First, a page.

Impact-9’s offshore aquaculture solution takes a step closer to commercial reality
Start-up company Impact-9 has completed the latest in a series of scaled laboratory tests at the Lir National Ocean Test Facility in Cork, Ireland.
The project is a collaboration with MaREI, the SFI Research Centre for Energy, Climate and Marine, hosted by University College Cork (UCC), who investigated the renewable power generating solutions to be integrated with the platform.
Michael O’ Shea, MaREI Research Fellow in UCC said:
"The Net9 concept has the potential to revolutionise fin fish aquaculture while at the same time opening up opportunities for decarbonising the industry through offshore renewable energy integration. At MaREI, we have begun this process of integration through the SEAI funded OARPS project in partnership with Impact 9.″
A start-up company is developing technology to make aquaculture possible in open ocean environments. Currently, fish and shellfish farms must be located in sheltered bays and inlets, where there are environmental limits to the amount of seafood that can be sustainably produced. Irish company Impact-9 has designed a fish farm which can survive storms, based on an innovative flexible design that also opens possibilities for shellfish and seaweed production to be located further offshore. The technology targets a 5 billion euro growth market opportunity for sustainable aquaculture in waters around the UK and Ireland, with further opportunities globally.
Impact-9’s CEO John Fitzgerald developed his offshore engineering experience designing mooring systems for offshore wave energy systems. He said:
“The unique thing about our design is how we apply flexible structural materials. The fish we want to farm live in the offshore aquatic environment and in their natural habitat they move within that body of water. This is very different to conventional offshore designs, where engineers create human-centric, stable platforms. Providing structures that cater to both humans and fish is a real challenge, especially in extreme conditions”.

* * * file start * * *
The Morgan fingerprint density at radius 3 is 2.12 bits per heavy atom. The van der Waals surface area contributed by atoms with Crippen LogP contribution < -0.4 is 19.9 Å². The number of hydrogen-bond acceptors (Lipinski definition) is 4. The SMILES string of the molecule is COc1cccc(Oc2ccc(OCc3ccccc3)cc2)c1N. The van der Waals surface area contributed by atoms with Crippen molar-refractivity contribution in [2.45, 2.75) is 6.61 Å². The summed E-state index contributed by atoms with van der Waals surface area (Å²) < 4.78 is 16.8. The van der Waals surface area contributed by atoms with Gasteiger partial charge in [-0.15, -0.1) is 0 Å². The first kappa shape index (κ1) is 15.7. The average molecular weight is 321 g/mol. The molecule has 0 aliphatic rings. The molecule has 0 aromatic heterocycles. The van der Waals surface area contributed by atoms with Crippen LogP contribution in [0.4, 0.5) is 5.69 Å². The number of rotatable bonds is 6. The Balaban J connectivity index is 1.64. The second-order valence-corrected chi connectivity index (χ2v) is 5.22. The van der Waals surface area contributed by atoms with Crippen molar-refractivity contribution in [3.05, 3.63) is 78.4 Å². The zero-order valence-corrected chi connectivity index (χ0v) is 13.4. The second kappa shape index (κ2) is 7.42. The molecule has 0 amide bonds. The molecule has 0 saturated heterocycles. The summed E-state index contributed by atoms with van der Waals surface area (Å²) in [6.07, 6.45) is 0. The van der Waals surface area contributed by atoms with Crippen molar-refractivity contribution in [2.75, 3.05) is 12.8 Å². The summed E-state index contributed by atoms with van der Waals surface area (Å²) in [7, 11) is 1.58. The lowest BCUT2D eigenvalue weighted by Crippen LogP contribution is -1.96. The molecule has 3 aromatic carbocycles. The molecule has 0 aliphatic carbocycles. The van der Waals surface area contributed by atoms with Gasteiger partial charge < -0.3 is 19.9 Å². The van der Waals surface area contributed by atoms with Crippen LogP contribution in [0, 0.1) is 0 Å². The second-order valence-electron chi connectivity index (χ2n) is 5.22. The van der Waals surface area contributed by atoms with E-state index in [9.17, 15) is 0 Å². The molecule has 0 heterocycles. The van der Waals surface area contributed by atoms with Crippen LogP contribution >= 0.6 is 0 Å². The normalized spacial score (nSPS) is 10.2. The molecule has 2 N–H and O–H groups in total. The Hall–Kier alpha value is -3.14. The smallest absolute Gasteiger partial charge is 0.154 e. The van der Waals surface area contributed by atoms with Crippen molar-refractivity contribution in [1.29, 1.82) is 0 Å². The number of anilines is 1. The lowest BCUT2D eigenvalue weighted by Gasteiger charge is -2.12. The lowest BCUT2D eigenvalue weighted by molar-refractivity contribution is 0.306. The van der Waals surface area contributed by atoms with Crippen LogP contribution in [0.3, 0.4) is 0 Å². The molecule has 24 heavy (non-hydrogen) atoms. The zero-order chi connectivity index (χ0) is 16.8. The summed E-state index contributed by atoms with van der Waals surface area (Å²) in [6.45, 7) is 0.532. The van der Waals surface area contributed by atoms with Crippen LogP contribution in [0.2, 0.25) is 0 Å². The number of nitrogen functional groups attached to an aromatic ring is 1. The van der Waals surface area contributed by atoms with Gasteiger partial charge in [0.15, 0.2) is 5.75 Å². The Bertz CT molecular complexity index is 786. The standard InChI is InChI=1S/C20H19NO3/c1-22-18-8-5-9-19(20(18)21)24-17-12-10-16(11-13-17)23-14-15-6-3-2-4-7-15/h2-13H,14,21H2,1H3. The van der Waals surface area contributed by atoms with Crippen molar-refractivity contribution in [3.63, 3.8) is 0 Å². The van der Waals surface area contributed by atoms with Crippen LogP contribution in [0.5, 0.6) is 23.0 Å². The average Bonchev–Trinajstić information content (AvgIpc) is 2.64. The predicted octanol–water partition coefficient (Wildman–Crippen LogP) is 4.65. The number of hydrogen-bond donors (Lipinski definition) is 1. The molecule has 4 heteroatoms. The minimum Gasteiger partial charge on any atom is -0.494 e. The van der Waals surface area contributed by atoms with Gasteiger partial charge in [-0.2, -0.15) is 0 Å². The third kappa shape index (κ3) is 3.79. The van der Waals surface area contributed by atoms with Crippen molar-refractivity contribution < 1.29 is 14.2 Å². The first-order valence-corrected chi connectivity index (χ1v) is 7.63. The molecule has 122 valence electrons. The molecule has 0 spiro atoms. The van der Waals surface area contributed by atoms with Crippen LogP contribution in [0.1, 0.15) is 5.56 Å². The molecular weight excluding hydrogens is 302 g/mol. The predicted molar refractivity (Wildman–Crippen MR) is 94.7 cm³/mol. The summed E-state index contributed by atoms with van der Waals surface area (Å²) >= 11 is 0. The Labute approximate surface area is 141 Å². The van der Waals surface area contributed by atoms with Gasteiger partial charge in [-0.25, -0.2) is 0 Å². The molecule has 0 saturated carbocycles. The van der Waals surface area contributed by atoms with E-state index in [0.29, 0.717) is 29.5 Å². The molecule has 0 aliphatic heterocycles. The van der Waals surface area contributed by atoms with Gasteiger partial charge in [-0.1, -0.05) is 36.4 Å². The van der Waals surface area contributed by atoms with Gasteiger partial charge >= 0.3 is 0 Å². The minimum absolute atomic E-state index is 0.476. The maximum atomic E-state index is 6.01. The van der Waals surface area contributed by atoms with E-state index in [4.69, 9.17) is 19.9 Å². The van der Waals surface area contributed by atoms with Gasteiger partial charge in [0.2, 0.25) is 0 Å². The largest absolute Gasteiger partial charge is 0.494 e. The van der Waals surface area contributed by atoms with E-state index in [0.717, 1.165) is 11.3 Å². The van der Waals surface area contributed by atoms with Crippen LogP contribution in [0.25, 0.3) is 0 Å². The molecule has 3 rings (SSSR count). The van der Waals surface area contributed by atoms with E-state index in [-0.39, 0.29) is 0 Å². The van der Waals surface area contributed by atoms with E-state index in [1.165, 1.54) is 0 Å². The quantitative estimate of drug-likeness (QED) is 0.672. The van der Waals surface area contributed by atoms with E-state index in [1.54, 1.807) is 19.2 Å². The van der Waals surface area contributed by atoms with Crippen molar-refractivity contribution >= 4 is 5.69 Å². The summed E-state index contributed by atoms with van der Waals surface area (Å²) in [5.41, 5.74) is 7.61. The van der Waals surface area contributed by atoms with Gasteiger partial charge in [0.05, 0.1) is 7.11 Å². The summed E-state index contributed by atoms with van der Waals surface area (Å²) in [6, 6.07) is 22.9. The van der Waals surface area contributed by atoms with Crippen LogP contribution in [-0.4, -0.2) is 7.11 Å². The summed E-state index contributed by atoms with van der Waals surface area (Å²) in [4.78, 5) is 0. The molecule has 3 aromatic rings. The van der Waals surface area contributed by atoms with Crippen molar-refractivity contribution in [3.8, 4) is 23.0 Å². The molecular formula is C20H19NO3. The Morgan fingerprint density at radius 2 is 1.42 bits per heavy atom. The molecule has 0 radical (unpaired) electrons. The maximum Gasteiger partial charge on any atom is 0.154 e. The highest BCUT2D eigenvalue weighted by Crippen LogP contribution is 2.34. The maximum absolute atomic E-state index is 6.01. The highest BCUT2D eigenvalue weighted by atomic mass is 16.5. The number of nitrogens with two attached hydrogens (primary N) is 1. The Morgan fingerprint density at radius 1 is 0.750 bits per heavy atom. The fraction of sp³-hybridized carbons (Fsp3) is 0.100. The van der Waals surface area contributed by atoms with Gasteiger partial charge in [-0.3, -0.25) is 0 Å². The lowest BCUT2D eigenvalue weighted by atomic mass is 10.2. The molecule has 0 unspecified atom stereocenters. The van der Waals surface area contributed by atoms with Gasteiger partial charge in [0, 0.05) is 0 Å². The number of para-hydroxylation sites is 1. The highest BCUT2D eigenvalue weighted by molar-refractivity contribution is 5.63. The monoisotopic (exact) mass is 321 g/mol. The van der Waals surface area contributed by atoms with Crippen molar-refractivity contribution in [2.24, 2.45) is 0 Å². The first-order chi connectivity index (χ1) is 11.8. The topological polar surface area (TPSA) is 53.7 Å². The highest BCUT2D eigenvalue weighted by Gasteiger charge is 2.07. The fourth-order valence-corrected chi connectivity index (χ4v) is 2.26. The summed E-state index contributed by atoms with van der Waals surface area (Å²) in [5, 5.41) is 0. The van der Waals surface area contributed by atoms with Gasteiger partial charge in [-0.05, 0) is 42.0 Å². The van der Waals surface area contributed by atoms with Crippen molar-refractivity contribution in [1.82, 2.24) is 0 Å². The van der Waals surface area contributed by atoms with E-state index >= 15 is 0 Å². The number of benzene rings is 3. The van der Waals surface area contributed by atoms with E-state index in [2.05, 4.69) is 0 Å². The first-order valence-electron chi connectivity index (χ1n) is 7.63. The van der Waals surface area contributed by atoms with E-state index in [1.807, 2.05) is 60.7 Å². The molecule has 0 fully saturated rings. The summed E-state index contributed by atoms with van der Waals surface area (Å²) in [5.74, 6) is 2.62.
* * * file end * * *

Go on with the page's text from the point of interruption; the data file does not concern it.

Impact-9 has completed a feasibility study funded by the UK Seafood Innovation Fund. This fund supports bold and ambitious tech-driven projects that enable a step-change in both the productivity and sustainability of the UK seafood sector. The UK’s Centre for Environment, Fisheries and Aquaculture Science (Cefas) administers the fund for the Department for Environment, Food and Rural Affairs (Defra). The UK Seafood Innovation Fund supports projects with a long-term vision to improve the UK seafood, fishing and aquaculture industries.
Fitzgerald said of the study: “It made everything feel real. We are now looking for a pathway to maximise the benefit to UK salmon production”.
The study considers how Impact-9’s technology might leverage existing salmon production infrastructure and other blue economy developments in the UK, such as offshore wind.
Working with Dublin Offshore Consultants (DOC) and UK-based fibre rope and flexible marine structures specialists Tension Technology International (TTI), Impact-9 refined their concept specification for a fish pen of 90m diameter and 125,000m3 in volume, able to produce 3000 tonnes of salmon per year in 12 month grow-out cycles. The design considers the environmental conditions of operating in offshore Scottish zones over 60m deep. The study incorporated feedback from experts at the Scottish Association for Marine Science (SAMS), the European Marine Energy Centre (EMEC) and independent farming advisor Karl Scott of Maritime Aqua Limited, in order to shape the concept and identify risks to be mitigated on the route to commercialisation.